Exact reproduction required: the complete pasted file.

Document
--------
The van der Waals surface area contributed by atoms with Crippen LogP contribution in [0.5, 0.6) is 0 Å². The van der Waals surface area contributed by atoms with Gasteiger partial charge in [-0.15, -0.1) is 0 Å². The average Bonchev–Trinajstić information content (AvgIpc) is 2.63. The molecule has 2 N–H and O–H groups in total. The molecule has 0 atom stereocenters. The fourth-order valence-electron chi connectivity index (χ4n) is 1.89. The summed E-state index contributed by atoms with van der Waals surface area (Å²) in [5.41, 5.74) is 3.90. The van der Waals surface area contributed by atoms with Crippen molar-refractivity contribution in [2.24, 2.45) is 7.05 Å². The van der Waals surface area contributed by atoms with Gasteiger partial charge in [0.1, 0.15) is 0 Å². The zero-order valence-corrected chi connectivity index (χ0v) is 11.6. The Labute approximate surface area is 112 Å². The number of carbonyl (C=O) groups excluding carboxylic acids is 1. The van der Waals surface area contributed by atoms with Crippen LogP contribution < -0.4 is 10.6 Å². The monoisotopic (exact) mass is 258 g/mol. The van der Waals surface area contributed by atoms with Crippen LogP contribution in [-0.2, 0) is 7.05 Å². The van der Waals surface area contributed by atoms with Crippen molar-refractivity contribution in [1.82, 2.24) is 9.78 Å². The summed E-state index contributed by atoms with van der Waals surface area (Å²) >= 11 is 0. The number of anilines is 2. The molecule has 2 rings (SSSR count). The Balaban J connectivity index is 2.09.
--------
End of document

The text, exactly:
The van der Waals surface area contributed by atoms with Crippen LogP contribution in [0.5, 0.6) is 0 Å². The van der Waals surface area contributed by atoms with Gasteiger partial charge in [-0.15, -0.1) is 0 Å². The average Bonchev–Trinajstić information content (AvgIpc) is 2.63. The molecule has 2 N–H and O–H groups in total. The molecule has 0 atom stereocenters. The fourth-order valence-electron chi connectivity index (χ4n) is 1.89. The summed E-state index contributed by atoms with van der Waals surface area (Å²) in [5.41, 5.74) is 3.90. The van der Waals surface area contributed by atoms with Crippen molar-refractivity contribution in [2.24, 2.45) is 7.05 Å². The van der Waals surface area contributed by atoms with Gasteiger partial charge in [0.1, 0.15) is 0 Å². The zero-order valence-corrected chi connectivity index (χ0v) is 11.6. The Labute approximate surface area is 112 Å². The number of carbonyl (C=O) groups excluding carboxylic acids is 1. The van der Waals surface area contributed by atoms with Crippen LogP contribution < -0.4 is 10.6 Å². The monoisotopic (exact) mass is 258 g/mol. The van der Waals surface area contributed by atoms with Crippen LogP contribution in [-0.2, 0) is 7.05 Å². The van der Waals surface area contributed by atoms with Crippen molar-refractivity contribution in [1.82, 2.24) is 9.78 Å². The summed E-state index contributed by atoms with van der Waals surface area (Å²) >= 11 is 0. The number of anilines is 2. The molecule has 2 rings (SSSR count). The Balaban J connectivity index is 2.09.